Robert P. Munafo, 2012 May 29.
A period domain, also called "atom domain", is a region (a set of points) sharing a property that is easily computed and makes for a good representation function. Rendering Mandelbrot images with period domains in different colors makes it easy to find certain island Mu-molecules and embedded Julia sets.
Given a single specific point, the "atom-domain period" of that point is an integer that is equal to the period of a nearby mu-atom. This might be called a "nearby dominant period", "period of the dominant mu-atom", or a "tuning" period.
Starting with the standard iteration calculation:
Z0 = 0
ZN+1 = ZN2 + C
and defining RN=|ZN|, the period of the dominant mu-atom or "atom-domain period" is:
Atom-Domain-Period = N(minimum(Ri))
This is the value of N when RN=|ZN| reaches a minimum (not counting the initial value R0=|Z0| which is always zero).
Here we see (on the left) an ordinary view of the Mandelbrot set and (on the right) the same view showing period domains. All of the points in the dark blue area have a dominant period of 2. This means that when iterating these points, the value of Z2 has a smaller magnitude than all of the other iterates (except for the initial Z0=0, which does not count).
Similarly, all the points in the three pink regions have a dominant period of 3, so for them, the Z3 iterate is smaller than all other iterates.
In practice, we can only compute ZN2+C a finite number of times. A calculation of the period domain ends up being just the ame as the normal Mandelbrot calculation, except that you take note of which iteration produces the smallest value of |Z|. In pesudocode, it comes out something like this:function period_domain param(c) : complex param(max_iterations) : integer param(escape_radius) : real should be 2.0 or larger result: integer begin function declare z : complex declare iterations : integer declare still_iterating : boolean declare domain_period : integer declare minimum_magnitude : real let still_iterating = true let iterations = 1 let z = c let minimum_magnitude = magnitude(z) let domain_period = 1 while (still_iterating) do let z = z2 + c let iterations = iterations + 1 if (magnitude(z) < minimum_magnitude) then let minimum_magnitude = magnitude(z) let domain_period = iterations end if if (magnitude(z) > escape_radius) then let still_iterating = false else if (iterations >= max_iterations) then let still_iterating = false end if end while let result = domain_period end function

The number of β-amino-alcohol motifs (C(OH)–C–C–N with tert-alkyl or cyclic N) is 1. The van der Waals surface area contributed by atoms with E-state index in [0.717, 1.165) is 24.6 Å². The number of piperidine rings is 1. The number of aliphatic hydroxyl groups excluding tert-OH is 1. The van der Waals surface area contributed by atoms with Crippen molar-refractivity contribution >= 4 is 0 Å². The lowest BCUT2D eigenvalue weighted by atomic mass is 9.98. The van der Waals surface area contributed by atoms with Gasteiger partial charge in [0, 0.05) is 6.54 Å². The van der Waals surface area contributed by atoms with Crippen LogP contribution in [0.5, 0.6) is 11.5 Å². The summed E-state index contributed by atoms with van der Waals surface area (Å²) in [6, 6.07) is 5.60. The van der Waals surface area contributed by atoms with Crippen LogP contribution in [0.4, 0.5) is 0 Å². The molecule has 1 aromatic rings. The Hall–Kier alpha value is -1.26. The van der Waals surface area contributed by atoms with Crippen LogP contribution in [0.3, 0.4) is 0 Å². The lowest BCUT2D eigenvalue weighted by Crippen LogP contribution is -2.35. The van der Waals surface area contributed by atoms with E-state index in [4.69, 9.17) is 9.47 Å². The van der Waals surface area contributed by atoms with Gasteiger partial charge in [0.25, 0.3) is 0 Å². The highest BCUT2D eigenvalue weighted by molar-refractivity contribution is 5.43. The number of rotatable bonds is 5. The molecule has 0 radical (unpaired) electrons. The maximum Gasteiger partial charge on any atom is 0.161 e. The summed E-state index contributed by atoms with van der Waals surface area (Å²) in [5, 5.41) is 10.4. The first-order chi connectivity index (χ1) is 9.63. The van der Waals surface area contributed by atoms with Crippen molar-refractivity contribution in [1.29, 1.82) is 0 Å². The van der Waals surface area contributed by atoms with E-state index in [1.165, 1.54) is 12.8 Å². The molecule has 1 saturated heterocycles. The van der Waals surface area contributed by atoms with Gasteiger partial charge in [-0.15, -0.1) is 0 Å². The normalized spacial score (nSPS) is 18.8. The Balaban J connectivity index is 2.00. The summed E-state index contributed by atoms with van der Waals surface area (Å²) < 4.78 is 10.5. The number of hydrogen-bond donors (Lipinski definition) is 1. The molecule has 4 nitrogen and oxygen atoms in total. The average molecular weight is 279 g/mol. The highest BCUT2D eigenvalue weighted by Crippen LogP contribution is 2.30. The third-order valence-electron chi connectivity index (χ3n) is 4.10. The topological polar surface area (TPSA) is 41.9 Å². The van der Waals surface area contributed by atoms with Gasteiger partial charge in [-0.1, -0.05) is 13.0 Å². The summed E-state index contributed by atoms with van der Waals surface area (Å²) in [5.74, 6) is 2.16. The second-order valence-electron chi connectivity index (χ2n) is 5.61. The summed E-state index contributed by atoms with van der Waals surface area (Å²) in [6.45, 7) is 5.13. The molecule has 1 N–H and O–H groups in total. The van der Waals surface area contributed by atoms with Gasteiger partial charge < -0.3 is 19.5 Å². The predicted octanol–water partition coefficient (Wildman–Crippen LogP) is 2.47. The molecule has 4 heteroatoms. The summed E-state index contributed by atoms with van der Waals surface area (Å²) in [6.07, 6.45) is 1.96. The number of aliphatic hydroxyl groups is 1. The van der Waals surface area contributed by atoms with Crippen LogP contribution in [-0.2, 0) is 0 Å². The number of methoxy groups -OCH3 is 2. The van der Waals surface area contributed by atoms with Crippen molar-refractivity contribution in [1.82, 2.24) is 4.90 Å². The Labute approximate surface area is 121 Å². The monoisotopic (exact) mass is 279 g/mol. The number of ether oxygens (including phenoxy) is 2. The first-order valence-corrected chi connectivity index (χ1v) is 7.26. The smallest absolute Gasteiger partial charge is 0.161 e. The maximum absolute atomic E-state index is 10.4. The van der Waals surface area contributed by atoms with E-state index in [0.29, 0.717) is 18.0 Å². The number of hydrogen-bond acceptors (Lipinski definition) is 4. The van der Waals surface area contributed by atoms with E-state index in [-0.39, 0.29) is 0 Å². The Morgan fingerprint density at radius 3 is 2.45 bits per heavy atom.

This function yields an excellent way of locating mu-atoms of a given period. The image produced contains regions of solid color that surround the mu-atoms, because the minimum RN value occurs when the number of iterations is equal to the period of the mu-atom.
In the images below and in the second-order embedded Julia set article, each color corresponds to a dominant period value: period 1 is white, period 2 is blue, 3 is pink, 4 is orange, 5 is yellow, etc.
If desired, a "maximum domain_period" parameter can be used in the algorithm, to detect certain low periods without interference from the many higher periods that always occur near mu-atoms. Here are four images of the mu-molecule R2F(14/15B1)S in Elephant valley an island whose period is 17:
period domains 17 and 34
period domains 17, 34 and 51
period domains 17 through 68
period domains 17 through 85
Island mu-molecules and their surrounding embedded Julia sets can be located by this method. To make this easier, some other quality such as brightness or saturation could be altered based on the relative magnitude of the minimum radius RN.
For cardioid mu-atoms, the size of the period-domain is typically much larger than the cardioid (qualitatively, for non-tuned islands, the "diameter" of the cardioid's period-domain "blob" is approximately the square root of the "diameter" of the cardioid).